KingBathmat – Truth Button

In the modern scheme of progressive music, alternative rock now plays as much of a popular influence on the scene as do the style’s traditional draws of classical and jazz music. Among other greats, Porcupine Tree, The Mars Volta and Radiohead are some of the best known groups keeping progressive rock up to date and with the times. KingBathmat (a name as odd as any you’re bound to come across) aligns themselves with this forward thinking trend in progressive rock. Although their arrangements occasionally tip the hat towards the genre’s original legends, “Truth Button” is a solid fusion of prog and alt rock. The two halves are given equal credence and proportion in the style, and though KingBathmat have left room for further improvement on this album, it’s rare to hear such a smooth combination of the old and the new.

Although progressive rock is the heart and soul of “Truth Button”, I was surprised to hear such a heavy grunge sound at play here. Yes, grunge, the celebration of everything opposite of the traditional progging spirit. Although the two schools are in direct conflict on paper, KingBathmat makes the two work together. Although a modern rock sounds pervades the songwriting, much of the strictly grungy vibe on “Truth Button” is confined to the guitar tones, which retain a crisp clarity in the production in spite of the fuzzy textures. Although progressive rock is certainly no stranger to loud guitars, the riff-oriented nature of KingBathmat is incredibly overt. Although the song structures ultimately favour the sort of complexity and longform structures that so often appear in progressive music, many of these riffs are the sort of thing you might hear on a modern radio rock single. This balance between accessible and proggy elements largely defines what frontman John Bassett and co. have done on “Truth Button”.

Adding upon the hard rock foundation, KingBathmat layers their sound with spacey effects and vintage keyboard licks. Particularly on the gorgeous extended instrumental segment of “The End of Evolution”, the way these synths have been incorporated into the sound are incredibly effective, although these elements are used decidedly less than they could have been. Although these songs tend to reach for the infamous ten minute mark, they are each based around melodies that you’ll likely find yourself humming along to by second spin. Although John’s vocals are not particularly skilled from a technical perspective (his harmonies often run flat), he has a welcome warmth and sincerity to his voice, and a slightly nasal quality that works well with the band’s alternative rock roots. Although the addition of the synths do alot to flesh out their mix, “Truth Button”s purely rock-oriented moments feel a little barebones. Although the tone of the guitar is rich, it generally feels too highly mixed. I get the impression that KingBathmat were trying to get the feeling of a raw, live performance across in the recording, the loudness of the album mix tends to distract from the more subtle details.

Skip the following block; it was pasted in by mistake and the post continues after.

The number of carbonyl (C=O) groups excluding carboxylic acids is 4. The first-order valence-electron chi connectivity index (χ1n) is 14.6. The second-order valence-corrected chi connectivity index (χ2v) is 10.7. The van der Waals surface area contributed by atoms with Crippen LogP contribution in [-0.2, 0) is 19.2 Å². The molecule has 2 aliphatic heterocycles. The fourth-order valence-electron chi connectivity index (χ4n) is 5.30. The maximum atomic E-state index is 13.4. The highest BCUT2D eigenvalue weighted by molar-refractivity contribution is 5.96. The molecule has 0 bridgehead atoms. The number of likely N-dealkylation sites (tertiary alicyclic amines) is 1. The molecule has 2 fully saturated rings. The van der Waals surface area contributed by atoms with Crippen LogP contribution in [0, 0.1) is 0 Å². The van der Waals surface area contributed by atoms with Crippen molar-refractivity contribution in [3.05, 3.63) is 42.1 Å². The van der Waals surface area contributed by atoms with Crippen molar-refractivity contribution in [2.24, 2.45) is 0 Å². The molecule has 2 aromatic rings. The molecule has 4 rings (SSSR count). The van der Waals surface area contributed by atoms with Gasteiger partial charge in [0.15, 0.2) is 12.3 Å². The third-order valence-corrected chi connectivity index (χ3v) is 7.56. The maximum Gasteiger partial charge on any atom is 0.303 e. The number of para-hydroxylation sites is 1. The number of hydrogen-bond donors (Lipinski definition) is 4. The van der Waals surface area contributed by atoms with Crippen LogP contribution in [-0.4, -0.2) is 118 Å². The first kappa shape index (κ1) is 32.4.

“Truth Button” is a solid exclamation that progressive rock can be accessible and even catchy. KingBathmat bring a strong set of compositions to this latest album, although their most promising progressive elements feel underused. In any case, KingBathmat successfully translate the progressive mentality onto the modern sound of rock, and that sort of thinking is something we need more of in the years to come.


1. Behind The Wall
2. Abintra
3. Book Of Faces
4. The End Of Evolution
5. Dives And Pauper
6. Coming To Terms With Mortality in the face of Insurmountable Odds

Digital release includes bonus tracks
7. Slipstream
8. Lines and Dots
9. Dives and Pauper (alternative version)
10. The Ugly Truth


* John Bassett – bass,vocals
* Lee Sulsh – guitar
* Bernie Smirnoff – drums


Nikola Savić is a prog enthusiast, blogger and author, in addition to being the founder of Prog Sphere, Progify, ProgLyrics and the ongoing Progstravaganza compilation series.

Leave a Reply

%d bloggers like this: